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Mother And Daughter: A Long-Awaited Reunion After 82 Years

Mother And Daughter: A Long-Awaited Reunion After 82 Years

The bond between mothers and daughters is a strong, complicated and sometimes unexplainable one. Even when a mother gives her baby up for adoption, she often cannot forget the baby she carried for nine months, and may spend the rest of her life wondering about the child. Most children who find out they were adopted will start searching for their birth mother as they get older, out of much more than curiosity. They want to meet this mystery person who they are tied to. Even though they do not know this person, there can be a missing link in their lives unless a meeting happens.

Such was the case for a mother and daughter in New York, as ABC News reported earlier this year. In the 1930s, when things were very different for women than they are now, a 13-year-old girl gave birth to a baby girl and named her Eva May. Both became wards of the state immediately, due to the circumstances in the mother’s life at the time. Lena Pierce, the 13-year-old new mother, stayed at the hospital for a few months and her baby was put up for adoption. She was placed with a great family and given the name Betty. She found out she was adopted when she was a young child but her adopted mother told her that her birth mother had died, to protect her from possible heartache and disappointment.

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Meanwhile, in the same state, Lena grew up, got married and had more children. But she never forgot her first baby girl, and often spoke of “her Eva May.” As the years went by, Lena searched and seached for her daughter but her searching always led to dead ends.

Betty had a great childhood, and did not search for her birth mother, thinking she was dead. However, after her adopted mother passed away, her relatives let some details about her birth slip out and Betty immediately started trying to find her birth mother. Unfortunately, she also ran into dead ends and eventually gave up and concentrated on raising her own family.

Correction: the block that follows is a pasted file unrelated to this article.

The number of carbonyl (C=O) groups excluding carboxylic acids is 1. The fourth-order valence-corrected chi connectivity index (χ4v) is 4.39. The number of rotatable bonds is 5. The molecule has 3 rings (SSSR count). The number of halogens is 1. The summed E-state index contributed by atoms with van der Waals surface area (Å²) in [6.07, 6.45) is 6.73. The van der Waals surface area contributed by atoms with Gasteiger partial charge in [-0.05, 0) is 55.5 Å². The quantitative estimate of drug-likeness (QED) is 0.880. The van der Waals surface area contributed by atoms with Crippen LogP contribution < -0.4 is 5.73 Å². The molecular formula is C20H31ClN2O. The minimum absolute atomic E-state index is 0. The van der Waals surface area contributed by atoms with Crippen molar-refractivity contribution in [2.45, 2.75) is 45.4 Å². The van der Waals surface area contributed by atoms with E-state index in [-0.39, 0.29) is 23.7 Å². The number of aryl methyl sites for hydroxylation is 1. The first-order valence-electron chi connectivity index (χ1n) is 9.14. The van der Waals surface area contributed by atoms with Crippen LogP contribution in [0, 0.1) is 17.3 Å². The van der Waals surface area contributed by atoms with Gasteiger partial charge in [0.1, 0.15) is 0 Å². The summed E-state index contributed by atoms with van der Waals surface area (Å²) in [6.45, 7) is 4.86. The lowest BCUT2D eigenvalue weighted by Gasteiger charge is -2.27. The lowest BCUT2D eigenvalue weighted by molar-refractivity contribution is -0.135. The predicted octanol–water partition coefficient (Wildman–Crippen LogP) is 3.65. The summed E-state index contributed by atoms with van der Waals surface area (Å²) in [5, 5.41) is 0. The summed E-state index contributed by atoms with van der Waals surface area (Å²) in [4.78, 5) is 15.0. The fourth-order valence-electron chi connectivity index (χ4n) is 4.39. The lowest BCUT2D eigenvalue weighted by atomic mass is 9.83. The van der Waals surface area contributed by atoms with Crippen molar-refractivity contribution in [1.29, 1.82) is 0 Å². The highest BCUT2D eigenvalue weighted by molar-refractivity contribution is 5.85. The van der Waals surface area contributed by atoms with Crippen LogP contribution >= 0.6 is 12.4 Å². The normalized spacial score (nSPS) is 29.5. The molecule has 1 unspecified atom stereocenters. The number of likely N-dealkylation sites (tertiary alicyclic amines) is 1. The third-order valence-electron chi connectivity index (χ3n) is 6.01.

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Years passed, and both mother and daughter grew older, but neither of them forgot about the other. The desire to find each other did not go away, but only grew stronger with time. Betty feared that by this time, her mother would have passed away and her searching would only lead to disappointment. She shared her longing to find her mother with one of her granddaughters, Kimberly, who took on the search to help her grandmother. Eventually, the hospital where Betty was born wrote a letter describing the circumstances surrounding her birth, but could not give details as to the whereabouts of her mother. They did not give up hope and continued searching.

As Betty grew older, it became harder and harder to have hope that her mother would still be alive. At 82 years of age, the chances of meeting her birth mother were slim at best. Despite the odds, Kimberly kept up the search, still hopeful that she could find her great-grandmother. Even if she had already passed away, perhaps she could at least put her grandmother in touch with a half sibling to get some answers about her mother.

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In September of 2015, Kimberly’s searching efforts finally paid off, and she was able to speak to another daughter of Lena Pierce. She was shocked to hear that Lena was still alive, and at 96 years old, was still thinking about her Eva May.

Betty was overcome with emotion when Kimberly told her the good news. She could not believe her mother was still alive! And she had siblings! When Lena’s daughter told her they had found Eva May, she broke down in tears and was so overcome that she could not go to bingo that evening as she had planned to do.

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On January 15, 2016, after 82 years of searching, hoping and waiting, mother and daughter were finally reunited. The picture above shows their reunion at an airport, and since then, they have been able to visit and talk often. Lena, now 96, sometimes has lapses of memory and Betty has to remind her of who she is, but being able to talk with her birth mother is a dream come true with each visit. After 82 long years, giving up hope and picking it back up again, getting nothing but dead ends, wondering if they would ever find one another and wondering what the other was like, mother and daughter are finally together. The bond between them is a complicated one, and there are many questions to be asked and answered, but the bond between a mother and daughter still exists, even with an 82-year separation.

Featured photo credit: ABC News via abcnews.go.com

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The Gentle Art of Saying No

The Gentle Art of Saying No

No!